In this 1999 piece, which predicted the problem the yet-to-appear Napster would pose, I explain the different Internet content models from a copyright perspective, and analyze some of the implications for the future of the media/new media business. This piece was first published in the Silicon Alley Reporter, and then a revised version was published in Digital Mogul.
Infringement, the silent business partner on the Web
On just about any New York street corner, you can find CDs or videos you could buy in any store spread out on a blanket on the sidewalk–for a much better price. Some passersby ignore these vendors, either because they mistrust the merchandise, because they don’t know where it comes from, or because they have moral scruples about buying what appears to be stolen merchandise.
The street merchant metaphor is how most people think about counterfeiting. Piracy has always been a business for a few on the fringe, but has rarely
been associated with highly valued companies in a U.S. government-regulated market. The Web has changed all that. Often indirectly, infringement has fueled the growth of web businesses, from home page aggregators like Geocities and Tripod, to tool creators like Real and Nullsoft. Here’s a quick look at the role of infringement in some of these web businesses, and some thoughts about how powerful copyright owners might react toward infringement in the future.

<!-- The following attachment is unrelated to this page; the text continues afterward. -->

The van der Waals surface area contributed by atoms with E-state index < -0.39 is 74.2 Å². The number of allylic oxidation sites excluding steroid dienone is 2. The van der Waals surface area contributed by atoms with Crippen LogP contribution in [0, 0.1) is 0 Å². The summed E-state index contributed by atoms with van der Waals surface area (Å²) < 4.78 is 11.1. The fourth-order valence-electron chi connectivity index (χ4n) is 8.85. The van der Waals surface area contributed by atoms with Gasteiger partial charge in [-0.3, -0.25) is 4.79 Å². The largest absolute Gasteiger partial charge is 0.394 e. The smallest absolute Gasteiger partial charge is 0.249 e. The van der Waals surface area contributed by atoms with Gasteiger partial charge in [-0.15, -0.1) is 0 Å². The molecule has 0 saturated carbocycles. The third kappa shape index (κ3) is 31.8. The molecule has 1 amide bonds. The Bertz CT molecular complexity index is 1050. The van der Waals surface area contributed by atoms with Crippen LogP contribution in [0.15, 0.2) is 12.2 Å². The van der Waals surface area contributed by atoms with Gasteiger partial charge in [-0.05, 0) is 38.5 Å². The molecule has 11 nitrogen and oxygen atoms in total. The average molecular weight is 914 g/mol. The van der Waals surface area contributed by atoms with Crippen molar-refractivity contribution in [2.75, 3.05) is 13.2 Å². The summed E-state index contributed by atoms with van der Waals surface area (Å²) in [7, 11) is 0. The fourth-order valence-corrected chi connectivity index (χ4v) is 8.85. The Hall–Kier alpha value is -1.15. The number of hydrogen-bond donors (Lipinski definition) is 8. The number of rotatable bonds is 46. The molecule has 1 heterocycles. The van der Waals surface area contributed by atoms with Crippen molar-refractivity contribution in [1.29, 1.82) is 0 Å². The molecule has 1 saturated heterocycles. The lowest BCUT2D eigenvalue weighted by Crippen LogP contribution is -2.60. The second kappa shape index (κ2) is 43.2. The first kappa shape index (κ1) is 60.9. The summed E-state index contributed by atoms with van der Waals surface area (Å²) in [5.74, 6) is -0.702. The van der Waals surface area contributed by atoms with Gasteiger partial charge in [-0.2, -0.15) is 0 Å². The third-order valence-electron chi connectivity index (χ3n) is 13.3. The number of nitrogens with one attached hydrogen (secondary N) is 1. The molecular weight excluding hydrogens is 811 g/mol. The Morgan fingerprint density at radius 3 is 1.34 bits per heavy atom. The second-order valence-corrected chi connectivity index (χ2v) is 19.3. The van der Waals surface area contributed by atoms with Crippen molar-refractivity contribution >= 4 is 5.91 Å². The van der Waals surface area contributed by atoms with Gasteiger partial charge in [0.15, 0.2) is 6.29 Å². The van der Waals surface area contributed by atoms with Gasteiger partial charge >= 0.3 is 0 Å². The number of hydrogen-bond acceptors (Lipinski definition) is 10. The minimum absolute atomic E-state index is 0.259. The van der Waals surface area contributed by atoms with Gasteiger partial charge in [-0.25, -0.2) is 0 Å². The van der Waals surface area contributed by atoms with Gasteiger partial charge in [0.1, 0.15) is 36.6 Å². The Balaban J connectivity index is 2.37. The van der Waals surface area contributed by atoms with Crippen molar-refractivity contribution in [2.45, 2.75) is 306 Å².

First, it’s important to put some context in place. Tradition and law
dictate that copyright protects original works of authorship fixed in a
tangible medium, as long as there is some element of creativity to the work
to be protected. This includes literary, dramatic, musical and other
artistic works. As a copyright holder you have a variety of rights
associated with each of your protected original works. So if you own, say,
the copyright to Star Wars, that would include: the right to reproduce the work and all of its copyrighted characters; create associated derivative
works (such as “The Phantom Menace”); distribute the copyrighted work through any medium; perform any copyrighted work publicly; and display the copyrighted work publicly. If you own a copyright or a trademark, you can also choose not to have it copied or associated with something you don’t
like. In other words, you have a right to control the way it’s used. This